March 2012
Volume 53, Issue 14
ARVO Annual Meeting Abstract  |   March 2012
High Resolution Measurements Of Quisqualate-induced Retinal And Ocular Growth Changes
Author Affiliations & Notes
  • Diane Nava
    Vision Science,
    University of California Berkeley, Berkeley, California
  • David S. Hammond
    School of Optometry,
    University of California Berkeley, Berkeley, California
  • Christine F. Wildsoet
    Ctr for Ocular Disease & Dvlpmt, Univ of California, Berkeley, Berkeley, California
  • Footnotes
    Commercial Relationships  Diane Nava, None; David S. Hammond, None; Christine F. Wildsoet, None
  • Footnotes
    Support  NIH R01-EY012392 and UC Berkeley Chancellor's Fellowship
Investigative Ophthalmology & Visual Science March 2012, Vol.53, 3438. doi:
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    • Get Citation

      Diane Nava, David S. Hammond, Christine F. Wildsoet; High Resolution Measurements Of Quisqualate-induced Retinal And Ocular Growth Changes. Invest. Ophthalmol. Vis. Sci. 2012;53(14):3438.

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      © ARVO (1962-2015); The Authors (2016-present)

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Purpose: : It has been shown from previous myopia studies that a single injection of quisqualate (QA), which is known to selectively destroy specific groups of retinal amacrine cells, does not affect compensation to imposed hyperopic defocus or lens deprivation but disrupts the response to imposed myopic defocus. The purpose of this study was to examine the effects of this neurotoxin on retinal morphology and ocular growth using high resolution imaging.

Methods: : 5-day-old White Leghorn chicks were injected monocularly with either QA or saline (SS). After 6 days, they were fitted with -10, +10 or Plano lenses, and refractions and eye growth tracked using retinoscopy and A-scan ultrasonography. Retinal morphological changes were tracked using Bioptigen Spectral Domain Optical Coherence Tomography (SD-OCT) 4, 6, 8 and 10 days after monocular injections of either QA or SS in otherwise untreated chicks. Digital calipers were used to analyze images of the area centralis, to examine the effects on the different retinal sublayers.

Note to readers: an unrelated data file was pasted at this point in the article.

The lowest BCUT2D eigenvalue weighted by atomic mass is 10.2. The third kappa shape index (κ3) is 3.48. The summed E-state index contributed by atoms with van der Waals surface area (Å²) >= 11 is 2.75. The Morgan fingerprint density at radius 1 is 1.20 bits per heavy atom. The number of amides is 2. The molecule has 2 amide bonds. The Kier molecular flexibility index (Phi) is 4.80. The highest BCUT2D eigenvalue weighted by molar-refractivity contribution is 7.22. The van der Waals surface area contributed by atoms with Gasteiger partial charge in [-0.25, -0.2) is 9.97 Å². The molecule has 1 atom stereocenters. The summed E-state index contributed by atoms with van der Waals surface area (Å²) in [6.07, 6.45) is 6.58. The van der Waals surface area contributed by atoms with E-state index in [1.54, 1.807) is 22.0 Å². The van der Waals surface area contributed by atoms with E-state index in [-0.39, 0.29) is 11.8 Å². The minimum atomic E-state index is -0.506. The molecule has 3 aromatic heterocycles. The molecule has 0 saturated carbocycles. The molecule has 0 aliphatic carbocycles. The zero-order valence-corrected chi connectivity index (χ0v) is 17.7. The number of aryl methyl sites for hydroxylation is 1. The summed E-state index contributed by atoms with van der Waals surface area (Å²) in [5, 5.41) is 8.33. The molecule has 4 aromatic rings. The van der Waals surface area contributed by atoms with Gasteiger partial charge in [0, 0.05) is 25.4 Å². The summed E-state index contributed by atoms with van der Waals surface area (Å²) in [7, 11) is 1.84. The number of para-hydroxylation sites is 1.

Results: : Irrespective of the optical treatment, QA-treated eyes exhibited relative myopic shifts in refraction and increases in optical axial length relative to SS-treated eyes exposed to the same optical treatment. There were also significant effects on anterior and vitreous chamber depths as well as choroidal thickness with positive and plano lenses; anterior chambers were enlarged and choroids thickened. SD-OCT revealed significant overall retinal thinning, detectible 6 days after a single QA injection (p<0.01), and maintained over the monitoring period (day 8, p<.01; day 10, p<0.05). The ganglion cell layer (GCL), inner plexiform (IPL) and inner nuclear layers (INL) were most affected, with significant thinning of GCL and INL detected 4 days after the injection (p<0.05), their thicknesses stabilizing thereafter; IPL thinning occurred more slowly, reaching significance 6 days post-injection (p<0.05).

Conclusions: : We confirmed the finding that QA disrupts compensation to imposed myopic defocus, but not hyperopic defocus, possibly reflecting QA-induced changes in anterior chamber growth. It is likely that QA eliminated critical amacrine cells as SD-OCT imaging showed that QA-induced retinal changes were largely confined to the GCL and INL, and complete before lens treatment began.

Keywords: emmetropization • imaging methods (CT, FA, ICG, MRI, OCT, RTA, SLO, ultrasound) • retina: proximal (bipolar, amacrine, and ganglion cells) 

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